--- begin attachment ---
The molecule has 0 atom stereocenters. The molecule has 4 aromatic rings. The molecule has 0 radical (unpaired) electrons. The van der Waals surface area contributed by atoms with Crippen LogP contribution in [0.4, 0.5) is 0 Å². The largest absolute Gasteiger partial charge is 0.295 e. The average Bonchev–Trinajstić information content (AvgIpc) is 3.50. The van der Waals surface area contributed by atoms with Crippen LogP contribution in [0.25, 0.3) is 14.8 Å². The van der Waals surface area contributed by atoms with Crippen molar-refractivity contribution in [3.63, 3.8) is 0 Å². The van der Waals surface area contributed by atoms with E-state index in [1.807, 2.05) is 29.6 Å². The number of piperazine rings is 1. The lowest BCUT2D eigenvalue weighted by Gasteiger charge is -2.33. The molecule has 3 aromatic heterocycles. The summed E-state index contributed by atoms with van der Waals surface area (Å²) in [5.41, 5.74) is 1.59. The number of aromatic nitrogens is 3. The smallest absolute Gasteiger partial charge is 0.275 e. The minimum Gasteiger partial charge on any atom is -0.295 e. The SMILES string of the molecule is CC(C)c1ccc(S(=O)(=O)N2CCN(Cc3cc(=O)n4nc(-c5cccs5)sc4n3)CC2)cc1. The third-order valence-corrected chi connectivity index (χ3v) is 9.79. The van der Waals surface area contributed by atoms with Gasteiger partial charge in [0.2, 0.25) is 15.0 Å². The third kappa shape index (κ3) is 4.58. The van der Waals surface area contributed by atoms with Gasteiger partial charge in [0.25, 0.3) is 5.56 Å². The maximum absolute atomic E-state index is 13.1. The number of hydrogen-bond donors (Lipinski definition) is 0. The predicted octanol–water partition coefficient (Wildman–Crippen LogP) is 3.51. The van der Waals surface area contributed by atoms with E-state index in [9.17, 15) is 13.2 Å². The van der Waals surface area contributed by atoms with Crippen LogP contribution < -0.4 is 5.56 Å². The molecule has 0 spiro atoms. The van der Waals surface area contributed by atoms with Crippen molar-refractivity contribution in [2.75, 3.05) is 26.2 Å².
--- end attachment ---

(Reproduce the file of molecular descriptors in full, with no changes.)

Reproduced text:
The molecule has 0 atom stereocenters. The molecule has 4 aromatic rings. The molecule has 0 radical (unpaired) electrons. The van der Waals surface area contributed by atoms with Crippen LogP contribution in [0.4, 0.5) is 0 Å². The largest absolute Gasteiger partial charge is 0.295 e. The average Bonchev–Trinajstić information content (AvgIpc) is 3.50. The van der Waals surface area contributed by atoms with Crippen LogP contribution in [0.25, 0.3) is 14.8 Å². The van der Waals surface area contributed by atoms with Crippen molar-refractivity contribution in [3.63, 3.8) is 0 Å². The van der Waals surface area contributed by atoms with E-state index in [1.807, 2.05) is 29.6 Å². The number of piperazine rings is 1. The lowest BCUT2D eigenvalue weighted by Gasteiger charge is -2.33. The molecule has 3 aromatic heterocycles. The summed E-state index contributed by atoms with van der Waals surface area (Å²) in [5.41, 5.74) is 1.59. The number of aromatic nitrogens is 3. The smallest absolute Gasteiger partial charge is 0.275 e. The minimum Gasteiger partial charge on any atom is -0.295 e. The SMILES string of the molecule is CC(C)c1ccc(S(=O)(=O)N2CCN(Cc3cc(=O)n4nc(-c5cccs5)sc4n3)CC2)cc1. The third-order valence-corrected chi connectivity index (χ3v) is 9.79. The van der Waals surface area contributed by atoms with Gasteiger partial charge in [0.2, 0.25) is 15.0 Å². The third kappa shape index (κ3) is 4.58. The van der Waals surface area contributed by atoms with Gasteiger partial charge in [0.25, 0.3) is 5.56 Å². The maximum absolute atomic E-state index is 13.1. The number of hydrogen-bond donors (Lipinski definition) is 0. The predicted octanol–water partition coefficient (Wildman–Crippen LogP) is 3.51. The van der Waals surface area contributed by atoms with E-state index in [9.17, 15) is 13.2 Å². The van der Waals surface area contributed by atoms with Crippen LogP contribution < -0.4 is 5.56 Å². The molecule has 0 spiro atoms. The van der Waals surface area contributed by atoms with Crippen molar-refractivity contribution in [2.75, 3.05) is 26.2 Å².